Transportation & Logistics International - Winter 2017 - 13
// Healthcare organizations need to be aware
of the unique situations that their transportation and logistics operations bring with them.
quence can take weeks or even months
depending on the scope of the project,
so companies should secure warehouse space and the appropriate labor
for staging in advance. This should be
accounted for in the budget from the
start. If the project is remote, there
may need to be several smaller staging
facilities in different locations.
Installation and Cleanup
Installation of healthcare equipment
can require specialized tools and machines that may not be available on-site.
Wall mounts, forklifts and other equipment need to be on-hand. During renovation projects when old equipment is
being removed, there needs to be enough
dumpsters available. If used items are
being donated, these need to be tracked
and separated from equipment that is
being thrown away.
The last step after installation is to
perform biomedical and other safety
inspections that allow the equipment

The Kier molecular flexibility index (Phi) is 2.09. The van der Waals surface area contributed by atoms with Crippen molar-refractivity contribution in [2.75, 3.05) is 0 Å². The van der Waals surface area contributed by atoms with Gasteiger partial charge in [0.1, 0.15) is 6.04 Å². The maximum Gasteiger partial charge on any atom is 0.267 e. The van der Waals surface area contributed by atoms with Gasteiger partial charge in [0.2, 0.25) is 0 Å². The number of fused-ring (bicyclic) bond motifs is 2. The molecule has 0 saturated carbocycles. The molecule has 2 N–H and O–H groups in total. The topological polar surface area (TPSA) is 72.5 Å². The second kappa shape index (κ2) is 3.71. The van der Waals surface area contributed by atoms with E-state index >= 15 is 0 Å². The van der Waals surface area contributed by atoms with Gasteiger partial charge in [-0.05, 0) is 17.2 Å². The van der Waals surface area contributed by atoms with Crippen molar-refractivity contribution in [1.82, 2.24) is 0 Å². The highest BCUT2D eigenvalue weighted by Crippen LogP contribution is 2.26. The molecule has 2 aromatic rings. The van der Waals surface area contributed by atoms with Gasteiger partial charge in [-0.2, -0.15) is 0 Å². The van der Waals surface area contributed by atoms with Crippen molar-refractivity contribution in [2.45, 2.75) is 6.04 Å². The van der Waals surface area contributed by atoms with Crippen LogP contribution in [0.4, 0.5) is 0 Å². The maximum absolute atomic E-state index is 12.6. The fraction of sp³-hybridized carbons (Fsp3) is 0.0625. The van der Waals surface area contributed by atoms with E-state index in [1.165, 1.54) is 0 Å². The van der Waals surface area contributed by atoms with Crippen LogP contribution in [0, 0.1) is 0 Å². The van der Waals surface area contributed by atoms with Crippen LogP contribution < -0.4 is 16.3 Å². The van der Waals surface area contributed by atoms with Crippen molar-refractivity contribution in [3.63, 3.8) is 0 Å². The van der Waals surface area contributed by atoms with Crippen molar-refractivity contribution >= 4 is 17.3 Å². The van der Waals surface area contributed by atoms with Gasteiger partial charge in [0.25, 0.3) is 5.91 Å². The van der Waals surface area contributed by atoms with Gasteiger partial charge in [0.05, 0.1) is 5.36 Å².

to be put into use. Coordinating this
ahead of time ensures that the new
equipment is operational as soon as
possible after delivery.
Logistics and Timing
Keeping equipment deliveries on time
is critical to healthcare facility budgets. A 20-doctor clinic, for example,
can lose $125,000 in revenue each day
it delays opening. Hospitals can lose
closer to $400,000 to $500,000 per day.
The smaller your client, the harder it
becomes for them to absorb a loss.
It's important to be organized, but also
flexible, with your delivery timeline,
as construction delays are common
and contractors may not have precise
estimates for when the building will be
ready to receive equipment. For facilities that are already serving patients,
it's important that deliveries cause
as little disruption as possible, which
often means they need to happen during
nights and weekends.
Keep these challenges in mind to
ensure your healthcare transportation
and logistics project is well-planned and
goes as smoothly as possible.
Cindy Juhas is the chief strategy officer of
CME, a comprehensive medical equipment
and healthcare services company that helps
medical facilities nationwide to seamlessly
launch, renovate and expand. CME has three
branches and 32 service centers spanning the
nation and offers an expanded product line
of more than 1 million medical products from
more than 1,400 manufacturers. Learn more
WINTER 2017 TLIMAGAZINE.COM